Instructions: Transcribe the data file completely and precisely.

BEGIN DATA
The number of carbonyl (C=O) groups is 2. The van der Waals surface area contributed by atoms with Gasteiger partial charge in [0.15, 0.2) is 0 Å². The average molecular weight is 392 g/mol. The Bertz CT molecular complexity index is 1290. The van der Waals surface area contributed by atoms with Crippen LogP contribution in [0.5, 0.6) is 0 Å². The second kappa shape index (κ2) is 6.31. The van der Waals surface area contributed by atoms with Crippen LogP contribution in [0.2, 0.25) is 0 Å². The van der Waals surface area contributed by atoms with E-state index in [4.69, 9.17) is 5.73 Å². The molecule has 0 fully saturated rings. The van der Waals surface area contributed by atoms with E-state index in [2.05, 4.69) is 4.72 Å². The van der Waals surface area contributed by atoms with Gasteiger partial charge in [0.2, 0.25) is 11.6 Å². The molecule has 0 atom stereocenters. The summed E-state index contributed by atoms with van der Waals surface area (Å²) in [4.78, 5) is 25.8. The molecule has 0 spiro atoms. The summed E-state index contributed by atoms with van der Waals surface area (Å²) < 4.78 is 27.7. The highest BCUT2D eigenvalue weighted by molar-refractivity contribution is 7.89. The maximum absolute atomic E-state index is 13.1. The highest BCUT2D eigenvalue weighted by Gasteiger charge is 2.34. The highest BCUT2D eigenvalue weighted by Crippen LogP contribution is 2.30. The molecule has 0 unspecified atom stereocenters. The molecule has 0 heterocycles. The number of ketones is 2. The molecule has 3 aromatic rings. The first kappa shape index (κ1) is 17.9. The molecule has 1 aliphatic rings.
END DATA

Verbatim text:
The number of carbonyl (C=O) groups is 2. The van der Waals surface area contributed by atoms with Gasteiger partial charge in [0.15, 0.2) is 0 Å². The average molecular weight is 392 g/mol. The Bertz CT molecular complexity index is 1290. The van der Waals surface area contributed by atoms with Crippen LogP contribution in [0.5, 0.6) is 0 Å². The second kappa shape index (κ2) is 6.31. The van der Waals surface area contributed by atoms with Crippen LogP contribution in [0.2, 0.25) is 0 Å². The van der Waals surface area contributed by atoms with E-state index in [4.69, 9.17) is 5.73 Å². The molecule has 0 fully saturated rings. The van der Waals surface area contributed by atoms with E-state index in [2.05, 4.69) is 4.72 Å². The van der Waals surface area contributed by atoms with Gasteiger partial charge in [0.2, 0.25) is 11.6 Å². The molecule has 0 atom stereocenters. The summed E-state index contributed by atoms with van der Waals surface area (Å²) in [4.78, 5) is 25.8. The molecule has 0 spiro atoms. The summed E-state index contributed by atoms with van der Waals surface area (Å²) < 4.78 is 27.7. The highest BCUT2D eigenvalue weighted by molar-refractivity contribution is 7.89. The maximum absolute atomic E-state index is 13.1. The highest BCUT2D eigenvalue weighted by Gasteiger charge is 2.34. The highest BCUT2D eigenvalue weighted by Crippen LogP contribution is 2.30. The molecule has 0 unspecified atom stereocenters. The molecule has 0 heterocycles. The number of ketones is 2. The molecule has 3 aromatic rings. The first kappa shape index (κ1) is 17.9. The molecule has 1 aliphatic rings.